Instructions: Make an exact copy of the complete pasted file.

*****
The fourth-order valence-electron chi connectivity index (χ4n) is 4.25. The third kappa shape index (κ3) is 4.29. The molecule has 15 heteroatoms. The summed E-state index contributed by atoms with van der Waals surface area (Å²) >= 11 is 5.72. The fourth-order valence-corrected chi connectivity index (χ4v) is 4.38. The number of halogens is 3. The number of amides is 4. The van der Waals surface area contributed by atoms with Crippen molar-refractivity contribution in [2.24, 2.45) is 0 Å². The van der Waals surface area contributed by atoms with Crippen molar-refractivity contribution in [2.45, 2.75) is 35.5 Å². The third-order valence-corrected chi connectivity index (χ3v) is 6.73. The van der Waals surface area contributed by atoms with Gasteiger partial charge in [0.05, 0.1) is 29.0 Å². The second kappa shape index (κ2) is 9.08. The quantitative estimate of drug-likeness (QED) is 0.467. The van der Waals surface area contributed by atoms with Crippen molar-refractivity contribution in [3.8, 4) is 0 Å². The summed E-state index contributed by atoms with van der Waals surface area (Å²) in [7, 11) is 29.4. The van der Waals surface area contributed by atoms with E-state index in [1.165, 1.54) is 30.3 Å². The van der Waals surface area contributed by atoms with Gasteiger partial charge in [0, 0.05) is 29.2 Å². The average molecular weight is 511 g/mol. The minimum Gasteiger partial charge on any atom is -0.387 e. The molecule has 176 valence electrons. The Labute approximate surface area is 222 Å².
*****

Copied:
The fourth-order valence-electron chi connectivity index (χ4n) is 4.25. The third kappa shape index (κ3) is 4.29. The molecule has 15 heteroatoms. The summed E-state index contributed by atoms with van der Waals surface area (Å²) >= 11 is 5.72. The fourth-order valence-corrected chi connectivity index (χ4v) is 4.38. The number of halogens is 3. The number of amides is 4. The van der Waals surface area contributed by atoms with Crippen molar-refractivity contribution in [2.24, 2.45) is 0 Å². The van der Waals surface area contributed by atoms with Crippen molar-refractivity contribution in [2.45, 2.75) is 35.5 Å². The third-order valence-corrected chi connectivity index (χ3v) is 6.73. The van der Waals surface area contributed by atoms with Gasteiger partial charge in [0.05, 0.1) is 29.0 Å². The second kappa shape index (κ2) is 9.08. The quantitative estimate of drug-likeness (QED) is 0.467. The van der Waals surface area contributed by atoms with Crippen molar-refractivity contribution in [3.8, 4) is 0 Å². The summed E-state index contributed by atoms with van der Waals surface area (Å²) in [7, 11) is 29.4. The van der Waals surface area contributed by atoms with E-state index in [1.165, 1.54) is 30.3 Å². The van der Waals surface area contributed by atoms with Gasteiger partial charge in [0, 0.05) is 29.2 Å². The average molecular weight is 511 g/mol. The minimum Gasteiger partial charge on any atom is -0.387 e. The molecule has 176 valence electrons. The Labute approximate surface area is 222 Å².